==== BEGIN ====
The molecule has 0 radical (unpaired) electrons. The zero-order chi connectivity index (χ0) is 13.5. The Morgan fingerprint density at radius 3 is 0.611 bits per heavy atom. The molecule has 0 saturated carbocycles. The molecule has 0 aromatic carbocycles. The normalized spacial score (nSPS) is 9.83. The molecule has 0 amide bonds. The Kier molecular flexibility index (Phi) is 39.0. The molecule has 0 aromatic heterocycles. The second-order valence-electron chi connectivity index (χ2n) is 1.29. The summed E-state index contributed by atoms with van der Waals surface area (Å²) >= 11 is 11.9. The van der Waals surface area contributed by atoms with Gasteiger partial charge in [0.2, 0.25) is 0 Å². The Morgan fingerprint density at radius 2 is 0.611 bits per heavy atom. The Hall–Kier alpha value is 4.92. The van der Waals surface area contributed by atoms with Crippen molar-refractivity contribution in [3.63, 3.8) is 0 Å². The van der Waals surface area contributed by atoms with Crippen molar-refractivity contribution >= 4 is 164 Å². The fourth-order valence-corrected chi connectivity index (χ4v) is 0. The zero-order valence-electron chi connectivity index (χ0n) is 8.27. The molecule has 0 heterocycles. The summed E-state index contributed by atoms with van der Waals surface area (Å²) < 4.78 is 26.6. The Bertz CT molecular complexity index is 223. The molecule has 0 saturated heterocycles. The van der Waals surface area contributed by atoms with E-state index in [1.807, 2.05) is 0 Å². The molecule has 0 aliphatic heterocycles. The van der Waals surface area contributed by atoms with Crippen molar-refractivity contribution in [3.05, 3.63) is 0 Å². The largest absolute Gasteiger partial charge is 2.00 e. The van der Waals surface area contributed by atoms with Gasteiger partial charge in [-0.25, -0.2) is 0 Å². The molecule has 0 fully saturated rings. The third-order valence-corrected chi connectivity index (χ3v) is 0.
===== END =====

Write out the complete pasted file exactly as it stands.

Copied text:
The molecule has 0 radical (unpaired) electrons. The zero-order chi connectivity index (χ0) is 13.5. The Morgan fingerprint density at radius 3 is 0.611 bits per heavy atom. The molecule has 0 saturated carbocycles. The molecule has 0 aromatic carbocycles. The normalized spacial score (nSPS) is 9.83. The molecule has 0 amide bonds. The Kier molecular flexibility index (Phi) is 39.0. The molecule has 0 aromatic heterocycles. The second-order valence-electron chi connectivity index (χ2n) is 1.29. The summed E-state index contributed by atoms with van der Waals surface area (Å²) >= 11 is 11.9. The van der Waals surface area contributed by atoms with Gasteiger partial charge in [0.2, 0.25) is 0 Å². The Morgan fingerprint density at radius 2 is 0.611 bits per heavy atom. The Hall–Kier alpha value is 4.92. The van der Waals surface area contributed by atoms with Crippen molar-refractivity contribution in [3.63, 3.8) is 0 Å². The van der Waals surface area contributed by atoms with Crippen molar-refractivity contribution >= 4 is 164 Å². The fourth-order valence-corrected chi connectivity index (χ4v) is 0. The zero-order valence-electron chi connectivity index (χ0n) is 8.27. The molecule has 0 heterocycles. The summed E-state index contributed by atoms with van der Waals surface area (Å²) < 4.78 is 26.6. The Bertz CT molecular complexity index is 223. The molecule has 0 saturated heterocycles. The van der Waals surface area contributed by atoms with E-state index in [1.807, 2.05) is 0 Å². The molecule has 0 aliphatic heterocycles. The van der Waals surface area contributed by atoms with Crippen molar-refractivity contribution in [3.05, 3.63) is 0 Å². The largest absolute Gasteiger partial charge is 2.00 e. The van der Waals surface area contributed by atoms with Gasteiger partial charge in [-0.25, -0.2) is 0 Å². The molecule has 0 fully saturated rings. The third-order valence-corrected chi connectivity index (χ3v) is 0.